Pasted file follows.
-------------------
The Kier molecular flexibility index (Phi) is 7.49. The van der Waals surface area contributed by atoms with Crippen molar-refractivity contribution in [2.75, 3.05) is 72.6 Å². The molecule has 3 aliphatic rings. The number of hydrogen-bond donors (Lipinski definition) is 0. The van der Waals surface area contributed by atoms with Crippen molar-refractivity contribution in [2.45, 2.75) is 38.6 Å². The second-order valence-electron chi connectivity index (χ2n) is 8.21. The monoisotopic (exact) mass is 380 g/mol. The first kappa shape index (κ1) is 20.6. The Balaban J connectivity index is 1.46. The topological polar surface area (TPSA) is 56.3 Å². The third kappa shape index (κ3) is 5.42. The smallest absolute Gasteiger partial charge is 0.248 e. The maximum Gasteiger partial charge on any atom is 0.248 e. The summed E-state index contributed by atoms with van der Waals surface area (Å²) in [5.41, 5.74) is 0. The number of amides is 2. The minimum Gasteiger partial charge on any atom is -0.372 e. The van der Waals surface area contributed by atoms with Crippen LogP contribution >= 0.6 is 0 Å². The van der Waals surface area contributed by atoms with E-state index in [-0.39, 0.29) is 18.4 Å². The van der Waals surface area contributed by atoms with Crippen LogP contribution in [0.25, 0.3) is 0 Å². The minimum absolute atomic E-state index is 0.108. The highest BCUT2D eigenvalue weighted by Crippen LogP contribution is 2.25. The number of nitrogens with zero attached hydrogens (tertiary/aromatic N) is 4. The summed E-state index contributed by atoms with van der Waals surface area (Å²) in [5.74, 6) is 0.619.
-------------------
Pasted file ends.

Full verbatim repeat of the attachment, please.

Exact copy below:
The Kier molecular flexibility index (Phi) is 7.49. The van der Waals surface area contributed by atoms with Crippen molar-refractivity contribution in [2.75, 3.05) is 72.6 Å². The molecule has 3 aliphatic rings. The number of hydrogen-bond donors (Lipinski definition) is 0. The van der Waals surface area contributed by atoms with Crippen molar-refractivity contribution in [2.45, 2.75) is 38.6 Å². The second-order valence-electron chi connectivity index (χ2n) is 8.21. The monoisotopic (exact) mass is 380 g/mol. The first kappa shape index (κ1) is 20.6. The Balaban J connectivity index is 1.46. The topological polar surface area (TPSA) is 56.3 Å². The third kappa shape index (κ3) is 5.42. The smallest absolute Gasteiger partial charge is 0.248 e. The maximum Gasteiger partial charge on any atom is 0.248 e. The summed E-state index contributed by atoms with van der Waals surface area (Å²) in [5.41, 5.74) is 0. The number of amides is 2. The minimum Gasteiger partial charge on any atom is -0.372 e. The van der Waals surface area contributed by atoms with Crippen LogP contribution >= 0.6 is 0 Å². The van der Waals surface area contributed by atoms with E-state index in [-0.39, 0.29) is 18.4 Å². The van der Waals surface area contributed by atoms with Crippen LogP contribution in [0.25, 0.3) is 0 Å². The minimum absolute atomic E-state index is 0.108. The highest BCUT2D eigenvalue weighted by Crippen LogP contribution is 2.25. The number of nitrogens with zero attached hydrogens (tertiary/aromatic N) is 4. The summed E-state index contributed by atoms with van der Waals surface area (Å²) in [5.74, 6) is 0.619.